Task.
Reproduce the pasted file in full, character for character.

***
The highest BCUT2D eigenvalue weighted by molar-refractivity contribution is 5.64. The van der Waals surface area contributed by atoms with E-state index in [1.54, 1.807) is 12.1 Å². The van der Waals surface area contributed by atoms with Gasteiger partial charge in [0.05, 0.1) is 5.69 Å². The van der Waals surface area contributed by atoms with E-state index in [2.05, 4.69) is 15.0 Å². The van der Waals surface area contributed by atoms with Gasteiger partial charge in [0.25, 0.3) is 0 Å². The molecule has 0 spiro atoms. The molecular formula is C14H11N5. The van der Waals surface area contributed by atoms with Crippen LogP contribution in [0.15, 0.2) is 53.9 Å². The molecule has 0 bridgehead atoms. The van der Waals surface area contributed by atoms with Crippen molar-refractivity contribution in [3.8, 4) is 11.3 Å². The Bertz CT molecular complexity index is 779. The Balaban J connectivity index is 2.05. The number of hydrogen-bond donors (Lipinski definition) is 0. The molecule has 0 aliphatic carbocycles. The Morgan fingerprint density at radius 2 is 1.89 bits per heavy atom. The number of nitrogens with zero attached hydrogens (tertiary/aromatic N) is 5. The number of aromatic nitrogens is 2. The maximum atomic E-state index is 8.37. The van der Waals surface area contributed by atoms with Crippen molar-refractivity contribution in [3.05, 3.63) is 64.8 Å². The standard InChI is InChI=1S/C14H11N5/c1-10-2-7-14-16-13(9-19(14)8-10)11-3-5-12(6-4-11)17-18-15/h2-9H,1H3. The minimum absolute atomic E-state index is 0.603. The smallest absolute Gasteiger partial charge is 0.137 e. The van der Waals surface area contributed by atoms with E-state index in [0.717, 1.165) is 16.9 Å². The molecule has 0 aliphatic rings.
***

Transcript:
The highest BCUT2D eigenvalue weighted by molar-refractivity contribution is 5.64. The van der Waals surface area contributed by atoms with E-state index in [1.54, 1.807) is 12.1 Å². The van der Waals surface area contributed by atoms with Gasteiger partial charge in [0.05, 0.1) is 5.69 Å². The van der Waals surface area contributed by atoms with E-state index in [2.05, 4.69) is 15.0 Å². The van der Waals surface area contributed by atoms with Gasteiger partial charge in [0.25, 0.3) is 0 Å². The molecule has 0 spiro atoms. The molecular formula is C14H11N5. The van der Waals surface area contributed by atoms with Crippen LogP contribution in [0.15, 0.2) is 53.9 Å². The molecule has 0 bridgehead atoms. The van der Waals surface area contributed by atoms with Crippen molar-refractivity contribution in [3.8, 4) is 11.3 Å². The Bertz CT molecular complexity index is 779. The Balaban J connectivity index is 2.05. The number of hydrogen-bond donors (Lipinski definition) is 0. The molecule has 0 aliphatic carbocycles. The Morgan fingerprint density at radius 2 is 1.89 bits per heavy atom. The number of nitrogens with zero attached hydrogens (tertiary/aromatic N) is 5. The number of aromatic nitrogens is 2. The maximum atomic E-state index is 8.37. The van der Waals surface area contributed by atoms with Crippen molar-refractivity contribution in [3.05, 3.63) is 64.8 Å². The standard InChI is InChI=1S/C14H11N5/c1-10-2-7-14-16-13(9-19(14)8-10)11-3-5-12(6-4-11)17-18-15/h2-9H,1H3. The minimum absolute atomic E-state index is 0.603. The smallest absolute Gasteiger partial charge is 0.137 e. The van der Waals surface area contributed by atoms with E-state index in [0.717, 1.165) is 16.9 Å². The molecule has 0 aliphatic rings.